I think human beings and all animal species for that matter have a very poor ability to self-regulate appetite. Years ago when food supply wasn’t so overly abundant – especially such high density, high-calorie foods – this wasn’t so much of an issue.
But today it really has become an issue, which is why we have an obesity epidemic. There is a whole stigma attached to counting calories and macros and when I started as a trainer, I steered clients away from macros, believing they’d find compliance too hard, but once you get used to it you can just eye-ball your portions; it’s no harder than brushing your teeth or feeding your pet. It just has to become habit and routine.
In reality I have found that the more vague you are, the worse compliance tends to be.
What are the basic rules for setting a goal-appropriate macro ratio?
For one, macro counters may get too caught up in paying attention to macros at the expense of food quality.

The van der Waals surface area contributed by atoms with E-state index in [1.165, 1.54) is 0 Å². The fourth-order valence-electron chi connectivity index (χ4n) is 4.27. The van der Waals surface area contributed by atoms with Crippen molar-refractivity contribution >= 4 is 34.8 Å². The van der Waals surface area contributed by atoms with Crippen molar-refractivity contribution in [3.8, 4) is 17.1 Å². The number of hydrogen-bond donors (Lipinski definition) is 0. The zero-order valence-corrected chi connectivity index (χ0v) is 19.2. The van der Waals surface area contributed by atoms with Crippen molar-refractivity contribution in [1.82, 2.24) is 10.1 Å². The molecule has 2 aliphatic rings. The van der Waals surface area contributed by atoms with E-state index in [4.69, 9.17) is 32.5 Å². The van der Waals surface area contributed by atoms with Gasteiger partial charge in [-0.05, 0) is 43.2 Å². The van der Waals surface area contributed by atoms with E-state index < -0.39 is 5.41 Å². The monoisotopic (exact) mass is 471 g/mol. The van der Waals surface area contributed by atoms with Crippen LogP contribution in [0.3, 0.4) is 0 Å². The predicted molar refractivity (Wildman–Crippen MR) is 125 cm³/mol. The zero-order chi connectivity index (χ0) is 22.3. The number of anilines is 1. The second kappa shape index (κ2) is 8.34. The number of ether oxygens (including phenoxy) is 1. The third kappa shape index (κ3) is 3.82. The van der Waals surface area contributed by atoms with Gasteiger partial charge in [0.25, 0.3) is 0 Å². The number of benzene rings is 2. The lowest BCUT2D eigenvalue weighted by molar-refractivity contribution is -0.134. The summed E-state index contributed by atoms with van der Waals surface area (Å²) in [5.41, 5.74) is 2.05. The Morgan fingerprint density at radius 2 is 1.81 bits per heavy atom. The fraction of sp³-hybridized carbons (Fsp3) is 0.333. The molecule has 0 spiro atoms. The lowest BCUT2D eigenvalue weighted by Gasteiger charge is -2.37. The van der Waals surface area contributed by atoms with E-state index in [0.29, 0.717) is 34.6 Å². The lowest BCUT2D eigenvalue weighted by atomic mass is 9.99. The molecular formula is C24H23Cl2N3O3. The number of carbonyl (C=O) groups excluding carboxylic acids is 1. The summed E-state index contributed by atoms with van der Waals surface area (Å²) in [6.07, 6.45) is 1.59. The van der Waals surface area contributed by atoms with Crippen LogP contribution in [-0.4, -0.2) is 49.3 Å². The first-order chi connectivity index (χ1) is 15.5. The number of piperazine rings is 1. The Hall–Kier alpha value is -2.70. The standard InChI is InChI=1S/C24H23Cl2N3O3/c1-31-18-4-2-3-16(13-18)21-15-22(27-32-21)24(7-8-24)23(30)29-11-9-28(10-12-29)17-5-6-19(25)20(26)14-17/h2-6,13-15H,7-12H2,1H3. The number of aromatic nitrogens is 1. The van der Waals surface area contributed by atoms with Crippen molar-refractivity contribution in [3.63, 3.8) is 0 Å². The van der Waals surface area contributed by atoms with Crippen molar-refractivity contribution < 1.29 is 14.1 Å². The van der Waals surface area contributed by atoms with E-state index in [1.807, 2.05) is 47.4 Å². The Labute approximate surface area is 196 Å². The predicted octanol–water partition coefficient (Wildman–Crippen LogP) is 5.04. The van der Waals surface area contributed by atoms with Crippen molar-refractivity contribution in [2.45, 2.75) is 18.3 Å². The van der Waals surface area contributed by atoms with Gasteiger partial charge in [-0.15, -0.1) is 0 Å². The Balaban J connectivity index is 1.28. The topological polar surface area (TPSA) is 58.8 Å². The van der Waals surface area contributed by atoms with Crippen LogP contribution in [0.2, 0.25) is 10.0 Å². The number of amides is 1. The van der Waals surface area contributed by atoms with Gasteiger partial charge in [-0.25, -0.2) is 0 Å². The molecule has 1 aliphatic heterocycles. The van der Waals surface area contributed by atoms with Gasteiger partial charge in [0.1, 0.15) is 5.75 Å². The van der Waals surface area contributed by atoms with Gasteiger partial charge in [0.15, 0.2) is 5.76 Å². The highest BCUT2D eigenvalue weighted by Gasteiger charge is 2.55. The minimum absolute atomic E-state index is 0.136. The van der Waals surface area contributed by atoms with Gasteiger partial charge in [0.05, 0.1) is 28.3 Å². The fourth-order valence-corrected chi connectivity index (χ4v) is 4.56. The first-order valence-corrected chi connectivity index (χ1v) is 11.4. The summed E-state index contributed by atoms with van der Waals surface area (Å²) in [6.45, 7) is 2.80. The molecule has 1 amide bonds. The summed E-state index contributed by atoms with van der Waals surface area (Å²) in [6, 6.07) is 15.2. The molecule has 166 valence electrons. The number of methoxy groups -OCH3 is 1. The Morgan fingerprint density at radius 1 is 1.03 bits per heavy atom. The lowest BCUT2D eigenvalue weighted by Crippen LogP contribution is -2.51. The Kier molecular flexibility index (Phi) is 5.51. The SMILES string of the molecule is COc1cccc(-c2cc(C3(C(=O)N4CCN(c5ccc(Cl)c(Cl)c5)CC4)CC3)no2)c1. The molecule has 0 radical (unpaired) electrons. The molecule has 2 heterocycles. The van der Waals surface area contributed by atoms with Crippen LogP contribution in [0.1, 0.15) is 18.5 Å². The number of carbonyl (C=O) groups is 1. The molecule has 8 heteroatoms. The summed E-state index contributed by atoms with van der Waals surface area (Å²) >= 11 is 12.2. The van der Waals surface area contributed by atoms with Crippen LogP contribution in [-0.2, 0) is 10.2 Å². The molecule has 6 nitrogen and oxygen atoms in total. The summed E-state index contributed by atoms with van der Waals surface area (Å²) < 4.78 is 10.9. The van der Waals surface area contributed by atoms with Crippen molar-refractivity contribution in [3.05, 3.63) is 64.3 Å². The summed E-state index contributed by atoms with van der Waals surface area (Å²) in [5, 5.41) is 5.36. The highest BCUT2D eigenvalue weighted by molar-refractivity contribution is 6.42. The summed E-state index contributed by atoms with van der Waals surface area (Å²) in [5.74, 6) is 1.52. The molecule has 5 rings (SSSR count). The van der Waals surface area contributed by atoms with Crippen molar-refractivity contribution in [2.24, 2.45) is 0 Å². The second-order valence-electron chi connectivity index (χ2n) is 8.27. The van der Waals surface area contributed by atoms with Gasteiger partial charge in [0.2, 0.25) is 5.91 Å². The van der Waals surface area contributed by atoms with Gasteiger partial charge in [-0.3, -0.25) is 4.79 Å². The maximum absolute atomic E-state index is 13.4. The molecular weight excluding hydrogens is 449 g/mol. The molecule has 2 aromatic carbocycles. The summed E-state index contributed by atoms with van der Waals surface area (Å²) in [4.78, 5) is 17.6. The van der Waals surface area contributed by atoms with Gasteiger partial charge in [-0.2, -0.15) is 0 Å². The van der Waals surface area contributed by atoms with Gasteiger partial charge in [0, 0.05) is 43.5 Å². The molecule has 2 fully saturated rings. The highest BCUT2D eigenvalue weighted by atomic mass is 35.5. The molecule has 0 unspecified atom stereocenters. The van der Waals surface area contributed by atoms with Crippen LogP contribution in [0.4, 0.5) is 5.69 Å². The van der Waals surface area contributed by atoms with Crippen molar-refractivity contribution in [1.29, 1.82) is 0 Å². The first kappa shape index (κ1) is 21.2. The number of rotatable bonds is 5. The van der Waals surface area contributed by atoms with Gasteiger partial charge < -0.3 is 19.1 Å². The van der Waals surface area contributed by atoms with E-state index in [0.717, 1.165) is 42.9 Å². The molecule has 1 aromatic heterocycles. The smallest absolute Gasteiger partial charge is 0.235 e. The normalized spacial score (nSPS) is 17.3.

Short term this can cause cravings due to lack of fibre and micronutrients, thus making it harder to stick to the plan, and long term it may lead to micronutrient deficiencies.
Other times dieters may tire of measuring their food and resort to eating the same foods all the time as the path of least resistance. This can lead to food sensitivities or micronutrient deficiencies.
What’s a general guide for balancing macros?
The macronutrients ratio actually plays a much lesser role in body composition than we previously thought, and is much more related to how you feel.
Ultimately, the macro ratio on which you feel best will most likely work best for you simply because of better adherence to your diet.
The 40/40/20 ratio or 30/40/30 is a good start for most people. In my experience, that ratio works well for about 70 per cent of the population. However, there are exceptions.
Who doesn’t suit the going macro advice?
Some genotypes, which are typically ectomorph body types, tend to do very poorly on higher protein and fat intake and need to increase their carbs. High protein and fat usually tends to make them feel very sluggish and/or constipated.